Cutsir

written by Shubhra Prakash

Our digital art exhibition at Triveni Kala Sangam ended in Aug. It has taken a few months to gather our thoughts and experiences and finally pen them down.

One of the videos in the exhibition had a series of images and video clips with a single soundtrack. The sound of a sculptor carving a letter on stone. To get this sound we were able to ask a sculptor friend to let us film him carving a letter on stone.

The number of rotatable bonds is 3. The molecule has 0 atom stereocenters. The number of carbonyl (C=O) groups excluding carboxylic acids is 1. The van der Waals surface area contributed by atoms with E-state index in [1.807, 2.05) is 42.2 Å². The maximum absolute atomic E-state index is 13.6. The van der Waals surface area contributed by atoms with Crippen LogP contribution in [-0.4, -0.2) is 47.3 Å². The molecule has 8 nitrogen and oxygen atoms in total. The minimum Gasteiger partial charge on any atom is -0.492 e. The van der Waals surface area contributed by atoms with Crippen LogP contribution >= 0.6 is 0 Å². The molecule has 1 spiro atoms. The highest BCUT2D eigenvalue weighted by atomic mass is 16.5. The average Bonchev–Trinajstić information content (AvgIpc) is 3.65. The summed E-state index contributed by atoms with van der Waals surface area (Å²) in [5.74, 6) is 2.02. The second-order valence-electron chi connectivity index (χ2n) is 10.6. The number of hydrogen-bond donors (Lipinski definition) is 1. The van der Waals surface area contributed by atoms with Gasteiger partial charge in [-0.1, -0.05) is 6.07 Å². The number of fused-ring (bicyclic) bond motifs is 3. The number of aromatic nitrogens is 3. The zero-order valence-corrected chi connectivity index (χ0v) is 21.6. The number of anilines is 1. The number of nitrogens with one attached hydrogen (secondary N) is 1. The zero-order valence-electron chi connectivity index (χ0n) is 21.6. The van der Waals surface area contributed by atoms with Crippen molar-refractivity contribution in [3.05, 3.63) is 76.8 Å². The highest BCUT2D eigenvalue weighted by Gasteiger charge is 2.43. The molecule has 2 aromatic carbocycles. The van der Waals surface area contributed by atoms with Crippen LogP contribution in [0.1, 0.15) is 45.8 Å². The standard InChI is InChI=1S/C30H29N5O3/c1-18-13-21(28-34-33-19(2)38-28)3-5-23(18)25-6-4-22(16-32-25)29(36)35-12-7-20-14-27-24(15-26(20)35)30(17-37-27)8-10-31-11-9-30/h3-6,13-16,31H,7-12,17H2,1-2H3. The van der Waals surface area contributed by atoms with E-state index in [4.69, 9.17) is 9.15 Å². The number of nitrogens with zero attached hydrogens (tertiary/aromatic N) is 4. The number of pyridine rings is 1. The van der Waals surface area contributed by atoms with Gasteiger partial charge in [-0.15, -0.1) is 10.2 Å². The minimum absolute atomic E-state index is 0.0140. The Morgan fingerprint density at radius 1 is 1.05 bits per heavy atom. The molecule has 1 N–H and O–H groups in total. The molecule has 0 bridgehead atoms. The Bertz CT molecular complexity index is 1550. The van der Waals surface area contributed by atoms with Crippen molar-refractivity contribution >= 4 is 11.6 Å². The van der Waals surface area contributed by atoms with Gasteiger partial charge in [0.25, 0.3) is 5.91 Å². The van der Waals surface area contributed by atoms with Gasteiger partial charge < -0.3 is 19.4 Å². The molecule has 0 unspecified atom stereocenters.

We entered the College of Art, New Delhi on the day after their student exhibition. Students presented their yearly works across disciplines of painting, woodwork, digital, mixed media, etc.  Since our arrival to film was the day after the exhibition, we had missed all of this festivity and were facing the disassembly of various exhibits around the campus. Artwork hung from sides of buildings with typeface written on it. Art being dismantled all over the campus.  The artefacts, sculptures, installations were part of a two day presentation. Each step a piece of stone carved or a metal art piece being disassembled. The night before, I suddenly remembered that a world away, Notre Dame was on fire just last night. Something fell, some era, some inspiration, some dreams. “Where are you?”, I rang my uncle who was suppose to meet me upon reaching the campus. “E block!” he replied.  “E-block in the back where the sculpture department is”. E block was another world, each corner a stone told a story, I kept thinking, why do sculptures always look so sad to me ?